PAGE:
Spiritual Security in Putin’s Russia
An Analysis by Julie Elkner
London/Moscow, 01.01.2005 (History and Policy) – Julie Elkner has earned her PhD in history at King’s College, Cambridge. Her dissertation research examined the cult of the secret police in Soviet and post-Soviet Russia. A paper that summarized her findings provides an introduction to a new concept that has entered the Russian political vocabulary in the early 2000s: the concept of ‘spiritual security’. Ever since, Russian policies have been directed at suppressing religious minority groups.
The idea that spiritual security is an important component of national security has gained considerable currency both on the fringes of Russian politics, and in the mainstream. Spiritual security is listed as a subset of national security in a number of official policy documents issued by the Putin government. This is a new development whose potential significance has been overlooked by western commentators. The current concern with spiritual security encapsulates a number of key political undercurrents and trends in contemporary Russia. The growing body of literature on spiritual security has the capacity to illuminate emerging visions of Russia’s future development.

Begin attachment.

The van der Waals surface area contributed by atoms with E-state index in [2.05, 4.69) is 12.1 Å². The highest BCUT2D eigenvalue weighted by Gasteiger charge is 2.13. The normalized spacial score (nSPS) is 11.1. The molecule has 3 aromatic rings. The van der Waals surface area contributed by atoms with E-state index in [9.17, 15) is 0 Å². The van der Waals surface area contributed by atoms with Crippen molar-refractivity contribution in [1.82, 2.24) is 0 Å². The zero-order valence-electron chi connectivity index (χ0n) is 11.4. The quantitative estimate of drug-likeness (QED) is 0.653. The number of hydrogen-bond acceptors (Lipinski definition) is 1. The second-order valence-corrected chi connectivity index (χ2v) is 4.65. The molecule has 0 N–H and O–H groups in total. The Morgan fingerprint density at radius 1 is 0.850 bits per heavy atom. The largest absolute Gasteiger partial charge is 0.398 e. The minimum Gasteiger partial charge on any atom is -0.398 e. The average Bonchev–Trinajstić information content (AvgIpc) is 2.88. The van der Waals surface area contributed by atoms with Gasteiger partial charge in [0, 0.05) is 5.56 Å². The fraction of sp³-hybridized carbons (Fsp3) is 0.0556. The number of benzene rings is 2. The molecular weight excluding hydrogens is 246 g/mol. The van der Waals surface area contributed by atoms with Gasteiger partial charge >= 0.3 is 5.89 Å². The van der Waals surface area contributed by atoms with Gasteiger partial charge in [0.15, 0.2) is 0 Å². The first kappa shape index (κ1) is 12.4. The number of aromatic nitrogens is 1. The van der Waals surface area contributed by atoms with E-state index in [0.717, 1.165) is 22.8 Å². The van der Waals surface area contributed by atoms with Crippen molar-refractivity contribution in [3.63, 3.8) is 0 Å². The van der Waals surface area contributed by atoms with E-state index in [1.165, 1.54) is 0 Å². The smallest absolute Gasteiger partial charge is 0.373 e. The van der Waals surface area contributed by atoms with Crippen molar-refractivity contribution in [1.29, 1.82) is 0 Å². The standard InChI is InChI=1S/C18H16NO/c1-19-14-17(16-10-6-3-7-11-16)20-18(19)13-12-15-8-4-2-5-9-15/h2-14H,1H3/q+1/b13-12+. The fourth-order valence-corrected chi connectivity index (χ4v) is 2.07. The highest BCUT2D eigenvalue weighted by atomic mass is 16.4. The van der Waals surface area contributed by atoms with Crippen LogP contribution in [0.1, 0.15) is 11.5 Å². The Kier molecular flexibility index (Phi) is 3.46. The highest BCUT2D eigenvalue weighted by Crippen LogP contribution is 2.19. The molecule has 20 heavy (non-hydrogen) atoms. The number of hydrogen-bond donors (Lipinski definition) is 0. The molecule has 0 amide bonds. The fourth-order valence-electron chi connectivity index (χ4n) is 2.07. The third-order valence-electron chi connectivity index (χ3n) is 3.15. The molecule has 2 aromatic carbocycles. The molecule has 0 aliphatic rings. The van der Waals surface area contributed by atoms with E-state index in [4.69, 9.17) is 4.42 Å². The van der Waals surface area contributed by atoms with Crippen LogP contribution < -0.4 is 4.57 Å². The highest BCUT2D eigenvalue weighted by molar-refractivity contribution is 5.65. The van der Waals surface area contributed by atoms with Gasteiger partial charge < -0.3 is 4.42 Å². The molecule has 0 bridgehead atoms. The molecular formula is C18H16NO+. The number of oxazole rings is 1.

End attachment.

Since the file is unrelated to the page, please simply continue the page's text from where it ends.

Ostensibly, the government’s focus on spiritual security is designed to preserve and strengthen ancient traditional Russian values. When viewed in historical context, however, the discourse of spiritual security reveals greater affinities with Soviet-style attitudes towards ideological subversion. The emerging preoccupation with spiritual security has important political implications, particularly when viewed in conjunction with the increasingly pervasive celebration of the secret police in Russian public life under Putin.
Read full paper here.